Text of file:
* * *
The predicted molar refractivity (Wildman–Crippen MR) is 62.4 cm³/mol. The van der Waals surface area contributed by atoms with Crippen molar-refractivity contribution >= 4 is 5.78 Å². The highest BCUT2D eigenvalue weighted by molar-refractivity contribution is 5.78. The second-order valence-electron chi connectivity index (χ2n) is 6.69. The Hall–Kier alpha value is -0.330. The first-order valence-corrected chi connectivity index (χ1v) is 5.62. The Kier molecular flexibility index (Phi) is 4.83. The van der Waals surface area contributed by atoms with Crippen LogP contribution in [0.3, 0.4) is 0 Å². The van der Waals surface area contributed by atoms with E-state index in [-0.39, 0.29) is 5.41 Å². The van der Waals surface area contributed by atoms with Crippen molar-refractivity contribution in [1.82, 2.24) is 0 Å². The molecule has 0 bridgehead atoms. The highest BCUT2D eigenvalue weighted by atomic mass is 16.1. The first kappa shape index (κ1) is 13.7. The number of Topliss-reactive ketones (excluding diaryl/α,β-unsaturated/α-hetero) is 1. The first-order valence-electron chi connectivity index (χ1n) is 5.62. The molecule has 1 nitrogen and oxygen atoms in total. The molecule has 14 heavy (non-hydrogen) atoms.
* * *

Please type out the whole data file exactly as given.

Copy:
The predicted molar refractivity (Wildman–Crippen MR) is 62.4 cm³/mol. The van der Waals surface area contributed by atoms with Crippen molar-refractivity contribution >= 4 is 5.78 Å². The highest BCUT2D eigenvalue weighted by molar-refractivity contribution is 5.78. The second-order valence-electron chi connectivity index (χ2n) is 6.69. The Hall–Kier alpha value is -0.330. The first-order valence-corrected chi connectivity index (χ1v) is 5.62. The Kier molecular flexibility index (Phi) is 4.83. The van der Waals surface area contributed by atoms with Crippen LogP contribution in [0.3, 0.4) is 0 Å². The van der Waals surface area contributed by atoms with E-state index in [-0.39, 0.29) is 5.41 Å². The van der Waals surface area contributed by atoms with Crippen molar-refractivity contribution in [1.82, 2.24) is 0 Å². The molecule has 0 bridgehead atoms. The highest BCUT2D eigenvalue weighted by atomic mass is 16.1. The first kappa shape index (κ1) is 13.7. The number of Topliss-reactive ketones (excluding diaryl/α,β-unsaturated/α-hetero) is 1. The first-order valence-electron chi connectivity index (χ1n) is 5.62. The molecule has 1 nitrogen and oxygen atoms in total. The molecule has 14 heavy (non-hydrogen) atoms.